I thought of this title because Chani (our daughter) is staffing a CTeen Extreme adventure road-trip from Denver to Los Angeles, and just sent us pictures of her hiking for miles immersed waist deep (sometimes higher) in the Virgin River in the stunningly beautiful Narrows Canyon of Zion National Park in Utah. That’s with her camera and equipment (one of her roles in trip photographer). It was over 100 (dry) degrees out, so being in the water was incredibly refreshing. That’s when its good to have wet feet.
But in (most) other situations, “wet feet” is undesirable and ruinous, can be destructive and even dangerous:
Earlier this week, we learned the hard way about plants having wet feet. Our family bought flowering petunia plants to plant out front with the kids, and being it was so rainy we didn’t have a chance to plant so we left them on an outdoor table, but as the table (one of our older plastic ones) had a concave to it, water collected in the rain, the plants roots sat in that too long, and when we planted them – they were too far gone.
Not to mention the Champlain Tower condo collapse at Surfside. It remains to be seen as to the experts analysis of what went wrong and what caused that building’s collapse but early reports indicate there was some issue with waterproofing, leaking water from the pool area, and effects of saltwater corrosion, and all types of water damage that may have corroded the buildings core supports.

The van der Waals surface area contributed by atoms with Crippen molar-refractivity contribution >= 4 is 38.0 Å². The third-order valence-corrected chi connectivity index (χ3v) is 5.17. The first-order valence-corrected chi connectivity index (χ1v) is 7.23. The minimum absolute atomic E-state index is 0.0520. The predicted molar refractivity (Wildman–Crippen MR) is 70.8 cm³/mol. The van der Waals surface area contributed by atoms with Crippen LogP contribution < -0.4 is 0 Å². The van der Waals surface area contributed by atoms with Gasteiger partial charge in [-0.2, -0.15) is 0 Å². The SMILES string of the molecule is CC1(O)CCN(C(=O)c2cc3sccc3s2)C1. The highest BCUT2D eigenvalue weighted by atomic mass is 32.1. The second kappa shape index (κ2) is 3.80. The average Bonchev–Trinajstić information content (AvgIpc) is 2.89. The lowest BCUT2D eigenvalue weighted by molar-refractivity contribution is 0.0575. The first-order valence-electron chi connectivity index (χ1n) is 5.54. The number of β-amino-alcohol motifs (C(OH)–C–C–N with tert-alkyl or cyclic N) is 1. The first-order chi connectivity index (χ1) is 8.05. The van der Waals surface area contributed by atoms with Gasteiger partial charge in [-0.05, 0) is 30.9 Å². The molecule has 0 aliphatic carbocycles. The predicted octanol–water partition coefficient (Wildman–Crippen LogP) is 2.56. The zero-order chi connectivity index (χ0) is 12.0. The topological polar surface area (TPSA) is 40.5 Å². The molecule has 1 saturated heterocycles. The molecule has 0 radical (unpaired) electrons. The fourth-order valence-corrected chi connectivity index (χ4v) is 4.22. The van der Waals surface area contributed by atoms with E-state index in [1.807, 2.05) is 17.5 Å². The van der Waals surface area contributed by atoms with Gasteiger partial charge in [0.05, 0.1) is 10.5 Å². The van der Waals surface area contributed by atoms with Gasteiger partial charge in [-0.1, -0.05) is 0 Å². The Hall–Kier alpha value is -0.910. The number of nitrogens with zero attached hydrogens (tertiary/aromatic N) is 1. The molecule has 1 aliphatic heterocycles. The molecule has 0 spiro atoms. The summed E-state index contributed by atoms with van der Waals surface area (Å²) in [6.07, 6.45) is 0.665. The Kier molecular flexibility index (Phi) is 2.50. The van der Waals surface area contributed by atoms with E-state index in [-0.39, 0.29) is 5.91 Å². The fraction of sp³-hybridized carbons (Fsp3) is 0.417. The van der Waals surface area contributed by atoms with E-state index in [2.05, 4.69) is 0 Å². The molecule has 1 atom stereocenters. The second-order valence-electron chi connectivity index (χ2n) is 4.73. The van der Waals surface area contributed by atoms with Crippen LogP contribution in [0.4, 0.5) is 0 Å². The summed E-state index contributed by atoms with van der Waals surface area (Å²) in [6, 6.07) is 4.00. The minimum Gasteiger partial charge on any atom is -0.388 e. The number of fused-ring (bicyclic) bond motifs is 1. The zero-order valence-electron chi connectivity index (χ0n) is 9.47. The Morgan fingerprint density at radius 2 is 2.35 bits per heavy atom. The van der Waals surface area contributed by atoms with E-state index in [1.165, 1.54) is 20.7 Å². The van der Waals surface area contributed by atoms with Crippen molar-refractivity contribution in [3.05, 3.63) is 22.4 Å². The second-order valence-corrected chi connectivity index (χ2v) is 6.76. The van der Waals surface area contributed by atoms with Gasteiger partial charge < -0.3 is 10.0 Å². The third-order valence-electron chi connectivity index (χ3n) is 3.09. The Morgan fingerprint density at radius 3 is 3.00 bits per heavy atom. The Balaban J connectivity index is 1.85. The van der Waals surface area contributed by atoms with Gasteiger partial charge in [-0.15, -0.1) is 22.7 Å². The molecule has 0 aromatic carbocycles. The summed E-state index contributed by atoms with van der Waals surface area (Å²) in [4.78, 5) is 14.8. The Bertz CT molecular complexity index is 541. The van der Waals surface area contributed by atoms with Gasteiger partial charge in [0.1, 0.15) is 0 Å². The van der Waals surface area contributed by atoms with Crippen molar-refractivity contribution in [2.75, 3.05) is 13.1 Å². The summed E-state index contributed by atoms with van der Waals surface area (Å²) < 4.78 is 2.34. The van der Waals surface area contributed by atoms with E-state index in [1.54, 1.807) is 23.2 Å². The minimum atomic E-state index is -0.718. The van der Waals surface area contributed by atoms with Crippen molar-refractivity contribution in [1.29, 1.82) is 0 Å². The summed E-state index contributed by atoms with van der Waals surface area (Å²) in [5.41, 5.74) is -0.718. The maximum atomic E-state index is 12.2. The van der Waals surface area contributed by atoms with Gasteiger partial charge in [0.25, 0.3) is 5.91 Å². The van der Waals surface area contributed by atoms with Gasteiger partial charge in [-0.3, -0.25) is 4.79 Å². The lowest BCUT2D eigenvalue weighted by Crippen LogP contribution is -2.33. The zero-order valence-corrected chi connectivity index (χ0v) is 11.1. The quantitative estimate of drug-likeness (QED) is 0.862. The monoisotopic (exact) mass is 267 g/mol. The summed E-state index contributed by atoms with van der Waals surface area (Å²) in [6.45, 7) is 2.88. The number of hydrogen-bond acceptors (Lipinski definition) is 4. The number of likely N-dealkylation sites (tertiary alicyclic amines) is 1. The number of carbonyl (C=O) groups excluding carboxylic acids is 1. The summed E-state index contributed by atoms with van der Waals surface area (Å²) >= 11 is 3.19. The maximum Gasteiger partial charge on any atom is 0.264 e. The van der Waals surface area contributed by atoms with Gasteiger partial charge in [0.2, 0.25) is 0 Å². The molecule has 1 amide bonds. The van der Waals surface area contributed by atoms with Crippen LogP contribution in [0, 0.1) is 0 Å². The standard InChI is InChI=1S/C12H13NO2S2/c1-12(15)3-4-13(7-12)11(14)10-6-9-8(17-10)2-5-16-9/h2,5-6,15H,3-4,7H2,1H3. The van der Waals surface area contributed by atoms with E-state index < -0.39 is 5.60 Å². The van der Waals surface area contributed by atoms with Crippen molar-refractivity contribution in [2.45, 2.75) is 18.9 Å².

And with Hurricane Elsa churning up the coast, many parts of the metro NYC area, especially along the coasts are being hit with heavy rain and flash flooding.
All this recalls a story in the Talmud about “Choni the Circle-Maker” in tractate Taanit 19a (and the following page as well):
What did he do? He drew a circle on the ground and stood inside it and said before God: Master of the Universe, Your children have turned their faces toward me, as I am like a member of Your household. Therefore, I take an oath by Your great name that I will not move from here until You have mercy upon Your children and answer their prayers for rain. Rain began to trickle down, but only in small droplets. He said: I did not ask for this, but for rain to fill the cisterns, ditches, and caves with enough water to last the entire year. Rain began to fall furiously. He said: I did not ask for this damaging rain either, but for rain of benevolence, blessing, and generosity.
His rabbinic colleagues actually were affectionately critical of Choni for this impudent insistence on a Goldilocks’ perfect type of rain. After all, rain is a blessing, especially in that part of the world, and we ought to be grateful. But the story illustrates the point that not all rain is beneficial. Moderation is best. Too much rain can do more harm than good.
Part of what makes rain more beneficial can be dependent on our efforts. As this entry (for 2 Adar II) in the Rebbe’s HaYomYom daily calendar illustrates:
A blessing must have a hold in something. Just as rain benefits only the plowed and sown field, and early and later heavy rains benefit the crops of field or vine. But a neglected and wasted field, unplowed and unsown, will benefit from neither soft rain, nor the early or later heavy rains.
And one more thought:
Water is fluid that we tend to misunderstand its strength. Ah, it is just water! Often strength is mistakenly associated with rigidity or permanence, but ironically it is water’s flexible agility and fluidity that allows it to seep into and penetrate anywhere and everywhere. Think of this in terms of a relationship, how flexibility may allow for even greater strength (of each person and tehir joint bonds) than rigidity.